Antique and Vintage Stereoview Photographs
The idea for stereoview photographs (also known as stereoscopic photographs, stereographs, or, simply, views) was hatched long before their invention, and even well prior to the first photographs. In the early 17th century, three separate men, Giovanni Battista della Porta, Jacopo Chimenti da Empoli, and Francois d’Aguillion, made drawings, or allusions to, what would eventually become the stereoscope or stereo viewer.
What these men envisioned essentially became a reality when the stereoscope was finally introduced in the early 19th century. Stereoscopes use two nearly-identical images, each taken a few inches to the side of the other. When viewed through two lenses set 2.5 inches apart, approximately the space between the eyes, the result is the illusion of a three-dimensional picture. In fact, stereoscopes are seen as the precursors to 3D entertainment. Much of the three-dimensional technology of today is based on the simple principles that allow the stereoscope to function.
Sir David Brewster often gets the credit for inventing stereoscopes, but he first designed the box-shaped viewer. The first stereoscope was actually introduced in 1833 by Sir Charles Wheatstone in Great Britain. At that time, photographs did not exist, so drawings were used instead. By the 1850s, photography was possible so stereoscopes began featuring this new technology.
Because the stereoscope preceded the publication of photographs in newspapers and magazines, stereo viewers were seen as forms of entertainment. People would pass around the stereoscope and see all sorts of beautiful scenes that they otherwise might never have been introduced to.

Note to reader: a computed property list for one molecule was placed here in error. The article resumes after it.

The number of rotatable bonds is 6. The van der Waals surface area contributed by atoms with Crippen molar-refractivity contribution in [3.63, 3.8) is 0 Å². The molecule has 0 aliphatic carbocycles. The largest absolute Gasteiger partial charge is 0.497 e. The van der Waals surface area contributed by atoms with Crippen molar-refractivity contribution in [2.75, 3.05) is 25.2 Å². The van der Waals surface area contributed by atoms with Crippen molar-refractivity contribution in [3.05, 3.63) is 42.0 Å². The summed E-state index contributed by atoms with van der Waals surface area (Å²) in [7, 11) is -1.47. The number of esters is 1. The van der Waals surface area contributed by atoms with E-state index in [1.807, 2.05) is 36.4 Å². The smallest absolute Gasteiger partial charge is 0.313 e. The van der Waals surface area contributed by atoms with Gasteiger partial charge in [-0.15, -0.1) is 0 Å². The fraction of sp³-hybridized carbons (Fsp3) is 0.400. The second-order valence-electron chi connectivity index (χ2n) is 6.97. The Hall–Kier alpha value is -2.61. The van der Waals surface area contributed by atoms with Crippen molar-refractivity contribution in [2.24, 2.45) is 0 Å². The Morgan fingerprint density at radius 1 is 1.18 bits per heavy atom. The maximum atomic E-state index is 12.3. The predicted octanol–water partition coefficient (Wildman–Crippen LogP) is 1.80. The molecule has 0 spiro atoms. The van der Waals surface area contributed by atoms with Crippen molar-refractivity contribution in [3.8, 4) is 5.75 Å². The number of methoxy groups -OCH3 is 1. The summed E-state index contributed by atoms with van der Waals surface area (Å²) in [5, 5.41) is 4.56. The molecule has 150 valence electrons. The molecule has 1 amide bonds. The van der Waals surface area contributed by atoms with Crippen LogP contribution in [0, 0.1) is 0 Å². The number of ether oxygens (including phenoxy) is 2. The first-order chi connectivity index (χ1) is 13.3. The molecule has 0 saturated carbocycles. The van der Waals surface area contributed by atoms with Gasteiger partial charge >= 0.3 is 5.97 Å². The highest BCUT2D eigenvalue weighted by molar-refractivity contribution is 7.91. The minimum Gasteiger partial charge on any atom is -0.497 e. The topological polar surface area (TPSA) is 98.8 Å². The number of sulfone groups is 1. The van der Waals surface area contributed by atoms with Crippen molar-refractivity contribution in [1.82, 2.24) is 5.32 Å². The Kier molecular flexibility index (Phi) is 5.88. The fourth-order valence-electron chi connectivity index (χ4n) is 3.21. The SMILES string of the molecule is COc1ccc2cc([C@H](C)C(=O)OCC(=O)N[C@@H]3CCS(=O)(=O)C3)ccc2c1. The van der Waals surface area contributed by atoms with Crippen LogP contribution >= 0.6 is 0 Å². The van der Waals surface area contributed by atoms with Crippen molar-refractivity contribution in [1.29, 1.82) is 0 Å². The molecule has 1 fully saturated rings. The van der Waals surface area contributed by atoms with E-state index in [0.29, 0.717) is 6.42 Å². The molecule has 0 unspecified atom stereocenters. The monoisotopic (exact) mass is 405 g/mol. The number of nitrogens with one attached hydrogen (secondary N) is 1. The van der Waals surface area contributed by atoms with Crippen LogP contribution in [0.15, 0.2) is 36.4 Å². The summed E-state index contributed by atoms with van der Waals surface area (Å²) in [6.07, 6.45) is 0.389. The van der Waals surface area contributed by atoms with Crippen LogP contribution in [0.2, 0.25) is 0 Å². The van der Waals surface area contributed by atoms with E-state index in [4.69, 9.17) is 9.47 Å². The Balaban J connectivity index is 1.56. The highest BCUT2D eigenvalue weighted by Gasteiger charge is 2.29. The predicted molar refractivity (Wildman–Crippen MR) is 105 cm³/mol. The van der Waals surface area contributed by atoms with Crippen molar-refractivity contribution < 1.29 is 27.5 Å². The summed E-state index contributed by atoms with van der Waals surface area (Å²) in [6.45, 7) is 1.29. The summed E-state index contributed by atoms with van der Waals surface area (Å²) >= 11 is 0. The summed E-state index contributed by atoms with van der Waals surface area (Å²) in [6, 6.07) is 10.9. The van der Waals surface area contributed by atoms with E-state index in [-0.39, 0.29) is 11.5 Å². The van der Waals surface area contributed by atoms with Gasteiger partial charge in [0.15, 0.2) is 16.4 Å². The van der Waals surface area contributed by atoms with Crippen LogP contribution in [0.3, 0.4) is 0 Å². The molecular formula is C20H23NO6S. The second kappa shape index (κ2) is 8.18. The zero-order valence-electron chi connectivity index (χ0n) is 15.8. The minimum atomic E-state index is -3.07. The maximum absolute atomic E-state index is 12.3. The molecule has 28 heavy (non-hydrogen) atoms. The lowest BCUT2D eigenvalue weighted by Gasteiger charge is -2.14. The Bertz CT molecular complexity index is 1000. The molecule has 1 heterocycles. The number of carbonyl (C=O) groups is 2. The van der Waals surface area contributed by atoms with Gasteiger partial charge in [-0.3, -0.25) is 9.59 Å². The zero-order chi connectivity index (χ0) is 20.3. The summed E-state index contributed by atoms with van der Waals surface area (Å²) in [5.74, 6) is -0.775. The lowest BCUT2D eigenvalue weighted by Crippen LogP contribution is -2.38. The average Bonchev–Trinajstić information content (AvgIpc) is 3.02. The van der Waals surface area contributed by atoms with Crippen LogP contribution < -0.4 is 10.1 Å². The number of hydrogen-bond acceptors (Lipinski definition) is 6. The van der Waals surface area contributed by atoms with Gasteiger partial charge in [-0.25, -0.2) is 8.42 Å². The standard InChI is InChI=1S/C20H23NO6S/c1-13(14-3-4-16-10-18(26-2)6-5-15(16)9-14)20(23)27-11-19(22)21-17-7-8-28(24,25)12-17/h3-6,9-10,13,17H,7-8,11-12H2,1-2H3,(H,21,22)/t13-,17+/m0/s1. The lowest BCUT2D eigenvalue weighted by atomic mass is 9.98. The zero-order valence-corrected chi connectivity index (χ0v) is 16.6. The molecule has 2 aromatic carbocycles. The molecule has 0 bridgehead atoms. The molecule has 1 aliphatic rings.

In 1859 Oliver Wendell Holmes (yes, that Oliver Wendell Holmes) invented a handheld stereograph viewer which was later manufactured by Joseph L. Bates in Massachusetts. These antique stereographs are highly sought-after today.
Before stereoviews caught on in the United States, however, they were popular in the United Kingdom and other parts of Europe. Roger Fenton was an early stereoview photographer, as was Jules Duboscq, who made daguerreotype stereographs popular. At the same time tintype and albumen photographs were being used in stereoscopes.
In fact, the vintage photographs that were placed inside stereoscopes are even more collectible than the devices themselves. The list of themes for these pictures is limitless, a...
One of the most popular genres was railroad photos. Rail transportation was developing alongside photographic innovation, so many people that never rode the rails could at least see them through a stereoscope. One of the leading railroad and Western stereoview photographers was Carleton Watkins. Other views included mines, landscapes, automobiles, and, of course, nudes. In the United States, stereoviews allowed people living on the East Coast to see the West Coast, and vice versa.
By the latter half of the 19th century, many towns had their own resident stereoview photographer, which means there were plenty of local subjects available for people with stereoscopes to go with the images of far-off lands. Several companies emerged as publishers and distributors of stereoviews on every imaginable subject, the biggest and most successful in the United States being the Keystone View Company of Meadville, Pennsylvania.